I loved movies about high schools growing up, from High school Musical to Mean Girls – I loved all the cliches. I just wished they put a bit more emphasis on the workload yet to come.
IB sounded like a prosperous new chapter, the determining factor of our higher education and our future. Like many, I leaped into IB with a weird mixture of excitement and nervousness. Even though we started off online, I was still looking forward to my new classes and the unique experiences my last two years of high school had to offer. What I didn’t expect was surviving on 3 hours of sleep every other night, trying to make deadlines one after the other. I rarely followed up with the “I’ll get more rest over the weekend.” I remember constantly feeling drained and on edge, and sitting in front of the screen for approximately seven hours a day wasn’t helping that at all. The next thing I knew, I was burnt out.
Burnout is a state of emotional, physical, and mental exhaustion caused by excessive and prolonged stress, stated by Help Guide. This typically occurs when you feel emotionally drained, overwhelmed, and unable to meet constant demands. In my experience, I didn’t feel like reading, talking to people, or even just scrolling through my phone aimlessly. The pile of stress can lead you to lose interest and motivation in activities you previously enjoy. Symptoms can vary for each individual, but here are some common signs if you’re burnt out:
- Physical symptoms – such as headaches, stomach aches, or intestinal issues
- Emotional exhaustion – unmotivated, tired, and feeling drained
- Reduced performance – difficult to focus on a task and lack creativity
- Alienation from work-related activities
Psychologists at the Karolinska Institutet in Sweden found that stressed individuals were less capable of down-regulating negative emotion in comparison to healthy individuals. (National Library of Medicine, 2014) The two groups showed key differences in the amygdala – a brain structure critical in emotional reactions including fear and aggression. Burnout out participants had relatively enlarged amygdalae and showed weaker correlations between activity in the amygdala and the medial prefrontal cortex, a structure involved in decision-making. Needless to say, chronic stress can take a toll on our mental health and influence the little factors in our daily lives.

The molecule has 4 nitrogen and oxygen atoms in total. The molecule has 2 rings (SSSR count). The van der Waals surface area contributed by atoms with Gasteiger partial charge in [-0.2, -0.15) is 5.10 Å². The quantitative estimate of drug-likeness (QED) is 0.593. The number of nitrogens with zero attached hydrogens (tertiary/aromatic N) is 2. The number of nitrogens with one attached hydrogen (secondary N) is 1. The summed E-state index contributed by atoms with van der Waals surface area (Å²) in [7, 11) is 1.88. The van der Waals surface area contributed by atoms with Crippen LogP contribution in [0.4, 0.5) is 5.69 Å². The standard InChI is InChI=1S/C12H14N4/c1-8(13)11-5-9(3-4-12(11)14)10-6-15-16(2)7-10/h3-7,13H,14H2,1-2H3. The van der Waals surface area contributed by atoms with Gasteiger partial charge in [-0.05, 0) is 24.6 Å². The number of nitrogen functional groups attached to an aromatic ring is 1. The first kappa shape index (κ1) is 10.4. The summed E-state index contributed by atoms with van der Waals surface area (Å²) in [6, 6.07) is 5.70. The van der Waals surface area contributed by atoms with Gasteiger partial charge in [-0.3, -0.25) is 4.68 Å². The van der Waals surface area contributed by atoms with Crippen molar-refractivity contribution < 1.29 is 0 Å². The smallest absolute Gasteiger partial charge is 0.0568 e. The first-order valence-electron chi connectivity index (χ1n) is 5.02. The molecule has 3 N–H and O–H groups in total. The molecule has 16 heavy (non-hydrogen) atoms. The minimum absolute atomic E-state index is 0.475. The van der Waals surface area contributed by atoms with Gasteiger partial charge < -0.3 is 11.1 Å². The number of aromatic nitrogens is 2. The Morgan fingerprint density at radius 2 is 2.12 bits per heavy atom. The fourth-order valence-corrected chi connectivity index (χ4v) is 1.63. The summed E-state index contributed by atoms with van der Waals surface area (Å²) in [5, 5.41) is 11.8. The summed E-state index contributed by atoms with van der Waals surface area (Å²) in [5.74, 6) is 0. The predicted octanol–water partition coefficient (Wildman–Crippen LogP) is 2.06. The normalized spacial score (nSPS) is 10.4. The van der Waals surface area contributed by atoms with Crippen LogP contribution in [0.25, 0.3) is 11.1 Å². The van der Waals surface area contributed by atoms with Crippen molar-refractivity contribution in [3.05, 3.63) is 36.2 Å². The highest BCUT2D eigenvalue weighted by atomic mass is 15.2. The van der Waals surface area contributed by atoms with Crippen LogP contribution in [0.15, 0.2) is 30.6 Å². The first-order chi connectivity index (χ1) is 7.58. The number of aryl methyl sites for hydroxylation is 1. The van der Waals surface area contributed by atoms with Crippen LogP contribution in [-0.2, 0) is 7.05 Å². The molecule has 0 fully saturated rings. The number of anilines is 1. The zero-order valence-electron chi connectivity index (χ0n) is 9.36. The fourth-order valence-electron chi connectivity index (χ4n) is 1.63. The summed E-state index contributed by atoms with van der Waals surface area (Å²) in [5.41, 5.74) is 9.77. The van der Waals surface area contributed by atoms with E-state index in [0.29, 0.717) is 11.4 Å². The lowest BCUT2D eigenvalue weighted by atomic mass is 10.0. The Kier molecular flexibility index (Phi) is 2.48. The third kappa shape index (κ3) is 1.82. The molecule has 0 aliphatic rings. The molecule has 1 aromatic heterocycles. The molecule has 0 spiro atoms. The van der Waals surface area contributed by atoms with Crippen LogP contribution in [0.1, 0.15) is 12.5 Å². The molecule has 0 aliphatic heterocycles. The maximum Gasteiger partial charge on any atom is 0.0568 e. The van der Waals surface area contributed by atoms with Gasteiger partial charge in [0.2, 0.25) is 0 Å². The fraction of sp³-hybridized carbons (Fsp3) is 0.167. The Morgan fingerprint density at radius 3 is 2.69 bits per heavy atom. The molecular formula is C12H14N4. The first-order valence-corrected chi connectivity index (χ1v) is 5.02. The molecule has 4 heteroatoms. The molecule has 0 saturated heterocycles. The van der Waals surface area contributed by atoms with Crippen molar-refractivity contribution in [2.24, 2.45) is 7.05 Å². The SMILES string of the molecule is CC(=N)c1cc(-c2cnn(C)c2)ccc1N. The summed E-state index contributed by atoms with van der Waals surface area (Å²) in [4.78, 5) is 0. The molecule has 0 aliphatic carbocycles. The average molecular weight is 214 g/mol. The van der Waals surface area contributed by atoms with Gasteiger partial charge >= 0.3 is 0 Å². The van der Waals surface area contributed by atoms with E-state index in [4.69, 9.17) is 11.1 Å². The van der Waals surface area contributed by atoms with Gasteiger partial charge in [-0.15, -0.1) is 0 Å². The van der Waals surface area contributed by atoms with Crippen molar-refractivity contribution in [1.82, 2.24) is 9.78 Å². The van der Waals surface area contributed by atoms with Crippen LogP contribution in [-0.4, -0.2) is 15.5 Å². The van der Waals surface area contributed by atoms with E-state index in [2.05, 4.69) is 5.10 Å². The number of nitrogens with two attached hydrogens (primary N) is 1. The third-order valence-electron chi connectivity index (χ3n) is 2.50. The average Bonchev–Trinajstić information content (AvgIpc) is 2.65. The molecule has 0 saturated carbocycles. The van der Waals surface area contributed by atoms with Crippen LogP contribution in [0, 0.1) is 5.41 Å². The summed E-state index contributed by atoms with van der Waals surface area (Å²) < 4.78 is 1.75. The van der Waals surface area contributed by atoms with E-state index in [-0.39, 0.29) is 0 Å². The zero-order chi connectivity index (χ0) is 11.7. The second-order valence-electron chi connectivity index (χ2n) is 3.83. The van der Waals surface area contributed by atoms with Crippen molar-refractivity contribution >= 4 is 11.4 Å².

The World Health Organisation (WHO) dubbed stress as the “Health Epidemic of the 21st Century”. Meditation, exercise, better organization skills… while these are advice that we should never undermine, the Learning Architect proposed the Stress Intelligence model to help us cope with these feelings of stress:
- Stress awareness – acknowledge your relationship with stress by understanding your triggers and responses.
- Stress knowledge – understanding what stress can do to your mental and physical health
- Self-care – commit to self-care and establish healthy boundaries and habits
- Lifestyle management – maintain a healthy and balanced lifestyle to manage your well-being
- Everyday energy – create moments of sanctuary to replenish your everyday energy levels.
There’s often a misconception that stress is the enemy, but it isn’t! A stress-free life is virtually impossible! Without any stress, our bodies and minds simply wouldn’t be able to perform. (The Learning Architect) But sometimes in the midst of stress, we tend to neglect the importance of our mental health and well-being.
Personally, my breaking point was when I lost my appetite and felt nauseous all the time. And knowing that I was behind on school work on top of feeling weak was detrimental to my mental health. I quickly realized that not eating on time and not getting enough sleep contributed a lot to my symptoms. As someone who struggles with occasional insomnia, I found listening to sleep-casts on the Headspace app and sleeping in a cool temperature room very beneficial to my sleep quality. To many, journaling might sound corny. But I would definitely recommend it to those who enjoy writing, it’s a simple way to help you prioritize your problems, fears and concerns (URMC Health Encyclopedia). I was never a sporty person, but I found jogging or hitting the gym after a long day of endless zooms very relaxing. You might not like running or journalling, but whether it’s lighting a candle, talking to someone or even doing a face-mask, it is important for you to understand your own form of self-care and incorporate it into your lifestyle. A small step goes a long way, and We’re all in this together.
Golkar A, Johansson E, Kasahara M, Osika W, Perski A, Savic I. The influence of work-related chronic stress on the regulation of emotion and on functional connectivity in the brain. PLoS One. 2014 Sep 3;9(9):e104550. doi: 10.1371/journal.pone.0104550. PMID: 25184294; PMCID: PMC4153588.